Despite common belief, bankruptcy is not the end of the world. Many have benefited from a fresh financial start by filing for bankruptcy. It is essential to understand what bankruptcy entails and when it is the best time to file for bankruptcy. Our Colorado bankruptcy team outlines the most common financial situations that would benefit from filing bankruptcy and which chapters to consider.
First, Evaluate Your Situation
When should I file for bankruptcy? This is a question that comes to the minds of many going through financial distress. Before taking the big step of filing for bankruptcy, consider the following options;
- Credit counseling
- Negotiate your debts or request a payment plan with your creditor
- Reconfiguring your budget
If, however, these options don't seem feasible, filing for bankruptcy may give you the fresh start you need.
Bankruptcy is the legal process by which one can discharge various forms of debt if found cannot repay those debts. The two ways to declare bankruptcy are:
- You file for bankruptcy yourself, or
- Your creditors request the court to declare you bankrupt
The most common chapters filed are chapters 7 and 13.
Chapter 7 Bankruptcy
Chapter 7 is often known as a "liquidation bankruptcy. This chapter of bankruptcy is the most common and the quickest, taking around four to six months to complete. During chapter 7 bankruptcy, a judge orders all non-exempt assets to be liquidated. The proceeds obtained through the liquidation are used to repay the creditors. Any debts remaining after the liquidation of valuables are discharged.
Some signs that you may be a good fit for filing chapter 7 bankruptcy include:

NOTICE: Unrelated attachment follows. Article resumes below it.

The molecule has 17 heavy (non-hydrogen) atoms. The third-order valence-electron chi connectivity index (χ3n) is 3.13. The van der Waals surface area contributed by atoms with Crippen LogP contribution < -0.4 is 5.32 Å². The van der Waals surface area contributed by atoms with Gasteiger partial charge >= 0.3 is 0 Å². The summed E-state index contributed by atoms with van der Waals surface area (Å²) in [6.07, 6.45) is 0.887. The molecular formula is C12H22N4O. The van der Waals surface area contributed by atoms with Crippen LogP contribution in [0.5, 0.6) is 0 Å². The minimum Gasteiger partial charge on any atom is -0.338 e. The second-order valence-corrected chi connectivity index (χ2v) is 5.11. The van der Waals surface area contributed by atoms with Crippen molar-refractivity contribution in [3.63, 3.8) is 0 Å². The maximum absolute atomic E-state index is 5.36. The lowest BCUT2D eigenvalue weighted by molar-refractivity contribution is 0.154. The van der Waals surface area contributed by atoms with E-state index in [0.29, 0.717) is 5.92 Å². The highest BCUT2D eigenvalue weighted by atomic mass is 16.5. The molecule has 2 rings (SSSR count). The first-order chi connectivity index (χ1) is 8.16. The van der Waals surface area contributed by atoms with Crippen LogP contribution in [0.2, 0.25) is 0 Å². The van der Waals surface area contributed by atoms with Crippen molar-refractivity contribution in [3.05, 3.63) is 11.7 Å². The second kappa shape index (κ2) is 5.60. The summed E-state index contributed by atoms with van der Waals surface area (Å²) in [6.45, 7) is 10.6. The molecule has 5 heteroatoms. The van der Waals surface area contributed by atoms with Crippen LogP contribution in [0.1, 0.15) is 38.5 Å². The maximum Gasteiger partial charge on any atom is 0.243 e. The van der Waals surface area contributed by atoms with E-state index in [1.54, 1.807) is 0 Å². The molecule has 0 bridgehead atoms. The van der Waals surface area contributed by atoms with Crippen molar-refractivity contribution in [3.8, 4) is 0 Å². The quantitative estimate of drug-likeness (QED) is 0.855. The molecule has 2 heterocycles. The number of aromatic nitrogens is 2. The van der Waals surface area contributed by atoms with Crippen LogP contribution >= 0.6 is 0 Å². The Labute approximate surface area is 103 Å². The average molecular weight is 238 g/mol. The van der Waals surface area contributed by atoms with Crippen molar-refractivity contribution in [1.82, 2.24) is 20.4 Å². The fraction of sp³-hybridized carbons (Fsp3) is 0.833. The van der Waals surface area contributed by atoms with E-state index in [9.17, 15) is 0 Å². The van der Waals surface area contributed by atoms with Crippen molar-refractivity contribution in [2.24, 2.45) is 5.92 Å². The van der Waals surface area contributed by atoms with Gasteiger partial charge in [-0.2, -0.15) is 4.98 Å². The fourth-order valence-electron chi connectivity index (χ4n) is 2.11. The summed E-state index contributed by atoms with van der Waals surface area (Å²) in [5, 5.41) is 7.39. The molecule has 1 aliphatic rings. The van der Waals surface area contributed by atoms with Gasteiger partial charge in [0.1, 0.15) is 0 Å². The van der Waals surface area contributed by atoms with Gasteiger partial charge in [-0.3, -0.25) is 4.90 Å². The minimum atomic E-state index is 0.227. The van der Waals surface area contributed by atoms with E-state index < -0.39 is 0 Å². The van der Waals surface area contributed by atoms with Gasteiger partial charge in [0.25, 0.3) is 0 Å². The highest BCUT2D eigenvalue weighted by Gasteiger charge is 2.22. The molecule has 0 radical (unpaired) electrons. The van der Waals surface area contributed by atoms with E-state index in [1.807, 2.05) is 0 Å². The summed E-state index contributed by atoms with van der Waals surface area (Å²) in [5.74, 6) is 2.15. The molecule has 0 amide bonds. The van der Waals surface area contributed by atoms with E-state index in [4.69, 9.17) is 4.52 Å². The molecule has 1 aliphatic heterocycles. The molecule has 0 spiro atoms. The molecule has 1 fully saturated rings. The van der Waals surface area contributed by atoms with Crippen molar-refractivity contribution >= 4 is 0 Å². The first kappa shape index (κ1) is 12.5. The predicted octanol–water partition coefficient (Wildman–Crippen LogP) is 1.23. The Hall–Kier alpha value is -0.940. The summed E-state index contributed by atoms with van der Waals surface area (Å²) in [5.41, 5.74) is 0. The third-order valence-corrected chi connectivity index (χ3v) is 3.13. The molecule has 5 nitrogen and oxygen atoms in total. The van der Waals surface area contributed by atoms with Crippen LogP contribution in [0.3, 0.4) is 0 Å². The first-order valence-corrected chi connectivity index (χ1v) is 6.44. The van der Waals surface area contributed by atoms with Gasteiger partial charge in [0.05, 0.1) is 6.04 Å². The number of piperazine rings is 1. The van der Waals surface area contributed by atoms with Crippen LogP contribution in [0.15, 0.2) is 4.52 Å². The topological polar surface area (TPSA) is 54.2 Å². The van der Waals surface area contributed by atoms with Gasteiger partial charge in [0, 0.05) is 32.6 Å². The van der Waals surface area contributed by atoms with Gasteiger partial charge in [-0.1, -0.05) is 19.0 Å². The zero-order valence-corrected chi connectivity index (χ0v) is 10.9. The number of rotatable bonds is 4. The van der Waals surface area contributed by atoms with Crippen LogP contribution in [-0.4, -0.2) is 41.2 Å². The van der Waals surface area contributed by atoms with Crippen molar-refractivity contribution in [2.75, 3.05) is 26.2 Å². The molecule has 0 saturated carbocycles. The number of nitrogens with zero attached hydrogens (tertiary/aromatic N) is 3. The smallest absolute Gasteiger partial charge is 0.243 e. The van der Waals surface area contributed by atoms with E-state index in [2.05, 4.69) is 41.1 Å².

- Having more than $10,000 of dischargeable debt
- A low credit score (below 600)
- You do not own expensive property
- You have a hard time keeping up with your monthly payments and bills
- You worry your wages will be garnished
- You earn less than the median income in your state
- It seems impossible to pay back your debts over the next five years
Chapter 13 Bankruptcy
Chapter 13 bankruptcy, also known as "wage earner's" bankruptcy, typically takes three to five years to complete. Chapter 13 allows you to pay your debts through a payment plan assigned by the court. Any debts remaining after the payment plan ends will be discharged.
You should consider filing for Chapter 13 bankruptcy if:
- You are employed and have enough income to cover your monthly payments
- You are an individual, not a business (however, there's an exception for sole proprietors).
- You exceed the means test for Chapter 7 bankruptcy
- You are a homeowner behind on a mortgage payment who can catch up with payments owed through a payment plan
It is worth noting that not all debts are considered dischargeable after bankruptcy. Some debts such as student loans, taxes, child support, and alimony will not be discharged by bankruptcy. It is highly recommended to consult with a bankruptcy attorney to review your debts and provide you with the specialized advice needed for your situation. Considering how complex filing for bankruptcy can be, whether chapter 7 or 13, getting legal guidance can save you time and frustration.
Contact Our Colorado Bankruptcy Team Today
Though it is a new beginning for your finances, bankruptcy is a significant financial measure that should not be pursued alone. At Wagner Law Office, P.C., we are pride ourselves on providing our clients with the tailored legal advice they need to reach their goals.
If you need help filing for bankruptcy, we can help. Don't hesitate to contact us today through our website or give us a call at (303) 536-5124 to schedule a consultation.